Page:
February 18, 2016

Source: Shutterstock

A quick look at last week’s global financial news might easily mislead a reader to panic under the overriding negative sentiment of a sector not yet able to forget the nightmare of the 2008 subprime crisis. However: A behavioral fallacy in investors”€™ thinking may be exaggerating the risks and dangers we read about. The fallacy is synchronicity. It so happened that in the previous crisis, a vast number of mortgages and (subprime) loan packages were due to expire at approximately the same time. It was a perfect storm, 2008″€”so dramatic and so climactic you couldn”€™t write it better for Broadway”€”especially when Lehman collapsed and all markets crashed overnight and…the ruination of Wall Street was so synchronic, it was often confused with representing the grand finale of capitalism; the abrupt and shameful end of the Western world, even?

That crisis guaranteed near-immediate”€”or maximal 60-day”€”waves of default, for month upon month ahead…on top of fear of the unknown. Born, as it was, out of toxic debt, cross-collateralized to disguise its contents. And wreaking havoc upon the unsuspecting.

The good news is, last week’s scenario is improving: The FTSE 100 has rebounded, up 2%. And today’s situation comes nowhere close to being a repeat of the manic, reckless trade in toxic assets preceding the “€™08 crash. Not in its bank-toppling simultaneity. Not in many ways.

In the summer of 2013, while studying on London Business School’s Sloan Fellowship, I joined a master class on capital markets given by a groundbreaking theorist, where I received a compelling warning. The red flag was this: “€œHundreds of billions of dollars of bank debt, high-yield debt and commercial real estate debt is scheduled to come due [imminently].”€

“€œFear of another crisis may help create a new crisis, but it does not constitute a crisis.”€

Cut to 2016. It’s Chinese equities and plummeting oil prices that brought the overextended bull market to a sharp stop. Three years later, the distinguished lecturer’s fears have not (yet) manifested themselves. Besides, in the case of those commercial debts highlighted, the lecturer had offered a range of swift remedies”€”an option that was not available, or practicable, in 2007″€“08. This is due to the collateralized nature of, and the multilayered and sheer multiplicity of, those debt obligations. Most loans can, by their nature, be (re)negotiated. Commercial or bank loans, especially so. The bigger the debt, the higher the chance of negotiability, as a rule. Refinancing is a routine activity at corporate levels, and a number of methods for dealing with problem loans are available. “€œAmend-to-extend”€ transactions, covenant relief amendments, exchange offers, or prepackaged reorganizations (even insolvency cases, leading to potential turnarounds)…all viable options in the event of default. Given such loans are held or underwritten by the most conservative participants in the market today (the banks), and given their capital thresholds have never been higher, panic is not required; not even if the debt is emerging-market-linked or whatever. Debts can be worked out.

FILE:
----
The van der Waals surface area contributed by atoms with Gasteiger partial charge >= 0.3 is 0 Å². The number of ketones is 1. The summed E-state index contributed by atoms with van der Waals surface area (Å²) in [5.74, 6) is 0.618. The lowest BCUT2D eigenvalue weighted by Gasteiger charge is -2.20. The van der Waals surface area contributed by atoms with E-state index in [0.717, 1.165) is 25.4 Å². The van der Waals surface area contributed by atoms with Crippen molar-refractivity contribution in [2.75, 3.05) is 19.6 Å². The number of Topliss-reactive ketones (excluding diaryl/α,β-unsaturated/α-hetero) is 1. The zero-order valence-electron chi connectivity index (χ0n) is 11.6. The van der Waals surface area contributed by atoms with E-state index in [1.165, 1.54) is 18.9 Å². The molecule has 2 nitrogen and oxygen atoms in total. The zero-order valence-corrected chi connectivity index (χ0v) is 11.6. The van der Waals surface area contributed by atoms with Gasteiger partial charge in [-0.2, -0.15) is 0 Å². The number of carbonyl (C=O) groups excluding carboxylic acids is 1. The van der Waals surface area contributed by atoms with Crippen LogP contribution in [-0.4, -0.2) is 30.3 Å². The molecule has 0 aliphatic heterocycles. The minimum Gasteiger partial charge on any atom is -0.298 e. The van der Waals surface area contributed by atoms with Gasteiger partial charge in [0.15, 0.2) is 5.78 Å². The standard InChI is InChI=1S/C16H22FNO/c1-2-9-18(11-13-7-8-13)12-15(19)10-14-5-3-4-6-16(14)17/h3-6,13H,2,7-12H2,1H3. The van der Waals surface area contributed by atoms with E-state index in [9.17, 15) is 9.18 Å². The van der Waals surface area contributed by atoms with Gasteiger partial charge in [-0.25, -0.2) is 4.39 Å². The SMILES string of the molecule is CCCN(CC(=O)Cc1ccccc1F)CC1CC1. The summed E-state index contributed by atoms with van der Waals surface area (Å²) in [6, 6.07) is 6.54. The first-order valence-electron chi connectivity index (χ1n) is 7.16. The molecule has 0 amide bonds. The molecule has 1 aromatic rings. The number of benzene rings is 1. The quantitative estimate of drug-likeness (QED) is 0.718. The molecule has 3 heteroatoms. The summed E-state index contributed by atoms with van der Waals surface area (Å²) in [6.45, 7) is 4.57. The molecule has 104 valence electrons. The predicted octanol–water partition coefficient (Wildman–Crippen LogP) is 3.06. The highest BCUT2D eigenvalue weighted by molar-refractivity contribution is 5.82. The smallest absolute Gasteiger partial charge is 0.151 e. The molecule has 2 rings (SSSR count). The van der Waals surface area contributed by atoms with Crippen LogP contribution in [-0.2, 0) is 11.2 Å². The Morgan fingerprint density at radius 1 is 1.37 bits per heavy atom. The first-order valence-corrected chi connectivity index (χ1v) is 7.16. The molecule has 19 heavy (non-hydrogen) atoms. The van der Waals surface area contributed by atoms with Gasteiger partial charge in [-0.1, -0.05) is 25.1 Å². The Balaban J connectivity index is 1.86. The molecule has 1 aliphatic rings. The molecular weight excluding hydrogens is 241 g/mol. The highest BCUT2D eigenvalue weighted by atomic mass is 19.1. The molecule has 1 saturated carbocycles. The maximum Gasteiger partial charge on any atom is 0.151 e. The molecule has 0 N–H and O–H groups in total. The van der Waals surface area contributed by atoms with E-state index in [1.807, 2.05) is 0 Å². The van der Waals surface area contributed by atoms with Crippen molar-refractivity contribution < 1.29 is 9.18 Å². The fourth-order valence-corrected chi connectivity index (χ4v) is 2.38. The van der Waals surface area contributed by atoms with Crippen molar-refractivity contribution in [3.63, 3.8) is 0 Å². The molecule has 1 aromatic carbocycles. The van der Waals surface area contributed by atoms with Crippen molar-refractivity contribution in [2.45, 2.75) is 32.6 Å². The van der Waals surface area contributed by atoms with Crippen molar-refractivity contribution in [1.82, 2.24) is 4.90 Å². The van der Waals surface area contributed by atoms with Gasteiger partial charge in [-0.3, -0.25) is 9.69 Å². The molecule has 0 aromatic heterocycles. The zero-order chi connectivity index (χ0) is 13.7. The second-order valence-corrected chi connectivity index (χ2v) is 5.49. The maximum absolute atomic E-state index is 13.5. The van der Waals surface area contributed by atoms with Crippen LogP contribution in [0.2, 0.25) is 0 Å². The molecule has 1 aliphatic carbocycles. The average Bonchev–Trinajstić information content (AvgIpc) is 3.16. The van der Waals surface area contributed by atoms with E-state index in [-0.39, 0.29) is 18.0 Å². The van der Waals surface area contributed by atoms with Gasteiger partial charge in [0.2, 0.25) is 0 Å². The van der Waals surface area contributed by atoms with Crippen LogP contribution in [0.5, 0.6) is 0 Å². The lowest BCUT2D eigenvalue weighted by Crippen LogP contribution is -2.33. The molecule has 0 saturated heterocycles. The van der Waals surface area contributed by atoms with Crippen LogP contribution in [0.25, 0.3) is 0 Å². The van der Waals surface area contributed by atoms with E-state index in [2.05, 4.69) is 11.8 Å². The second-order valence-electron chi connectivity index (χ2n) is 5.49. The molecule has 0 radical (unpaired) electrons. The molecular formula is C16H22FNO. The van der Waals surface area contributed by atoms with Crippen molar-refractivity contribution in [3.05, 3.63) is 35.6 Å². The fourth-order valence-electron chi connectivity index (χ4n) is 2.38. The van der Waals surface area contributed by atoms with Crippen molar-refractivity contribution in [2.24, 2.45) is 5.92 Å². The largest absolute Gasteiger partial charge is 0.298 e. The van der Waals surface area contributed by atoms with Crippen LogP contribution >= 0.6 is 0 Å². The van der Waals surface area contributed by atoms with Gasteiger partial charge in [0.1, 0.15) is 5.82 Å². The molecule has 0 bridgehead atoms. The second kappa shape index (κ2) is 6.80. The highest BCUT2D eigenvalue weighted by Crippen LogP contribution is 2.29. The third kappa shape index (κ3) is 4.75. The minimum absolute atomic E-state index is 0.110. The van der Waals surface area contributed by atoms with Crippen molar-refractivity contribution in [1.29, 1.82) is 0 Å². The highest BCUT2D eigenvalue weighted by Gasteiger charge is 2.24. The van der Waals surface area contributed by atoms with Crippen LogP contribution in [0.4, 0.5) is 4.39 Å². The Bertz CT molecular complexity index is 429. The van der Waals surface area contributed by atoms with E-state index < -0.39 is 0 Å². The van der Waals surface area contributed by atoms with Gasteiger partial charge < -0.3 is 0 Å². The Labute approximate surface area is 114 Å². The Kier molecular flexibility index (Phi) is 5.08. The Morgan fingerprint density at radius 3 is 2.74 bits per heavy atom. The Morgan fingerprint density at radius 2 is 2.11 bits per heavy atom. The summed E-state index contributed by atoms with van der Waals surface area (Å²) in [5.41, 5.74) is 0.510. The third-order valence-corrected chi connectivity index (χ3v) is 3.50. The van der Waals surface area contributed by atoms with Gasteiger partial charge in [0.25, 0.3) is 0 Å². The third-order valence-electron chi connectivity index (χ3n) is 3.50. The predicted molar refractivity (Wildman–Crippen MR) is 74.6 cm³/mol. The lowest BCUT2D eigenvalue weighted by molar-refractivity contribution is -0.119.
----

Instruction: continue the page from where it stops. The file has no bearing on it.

What occurred before 2008’s crash was financial fraud on a massive scale. It was not a routine thing whatsoever. And it bears little resemblance, in the detail, to 2016.

It may well be that the collective trauma of 2008, and consequent fear of repeat meltdown, still scramble our individual clarity or pervert institutional confidence, and collective rationality to boot. Is it possible we”€™re (re)experiencing “€œfinancial PTSD”€? Is this a case for the behavioral economists?

As the FT’s Big Read on “€œbanking turmoil”€ Feb. 13/14 announced: “€œThere was no clear catalyst for this week’s sell-off but its ferocity recalled the 2008 crisis. Banks say they are in better shape now [correctly so] but investors need brighter economic news before confidence returns.”€ It’s a well-put summary, and a reminder to hold back the triggering type of jargon”€”keywords such as “€œcrisis”€ or “€œcrash”€”€”until the situation merits it. Fear of another crisis may help create a new crisis, but it does not constitute a crisis. Only, grammar has its own anchors, so it’s easy to speed-read and ignore the phrase “€œfear of another”€”€”while allowing the single word “€œcrisis”€ to enter the mind, which activates our fight-or-flight reflexes. Indulging our increasing propensity for emergencies, precisely as the media intended.

Of course, this old trick only works its spell if a genuine trauma hangover exists. In the difference between the whole and the 3/4 phrase lies everything”€”or lies the truth, anyway. Yet we humans think like search algorithms at times. Algo’s which (used to) seek out mere mentions of a critical keyword so then to trade on the number of iterations of that word on the WWW, disregarding each context entirely.

More good news, for the consumer, includes Russian oil company Rosneft’s refusal to consider output cuts in their oil production”€”with some provocative theories explaining why. Igor Sechin, head of state-owned Rosneft, a close friend of Putin’s, and member of Russia’s dominant ex-secret-service cabal, “€œsignalled his steadfast opposition to combining with Opec to reverse the crude price rout through coordinated cuts in production,”€ according to the FT’s Oil & Gas. Sechin asked the FT journalists whom they thought he should be talking to? “€œWill Saudi Arabia or Iran cut production?”€ he wondered (rhetorically). Sechin blamed the U.S. shale boom and Middle East producers for flooding the oil market, a move he said may have been politically motivated.


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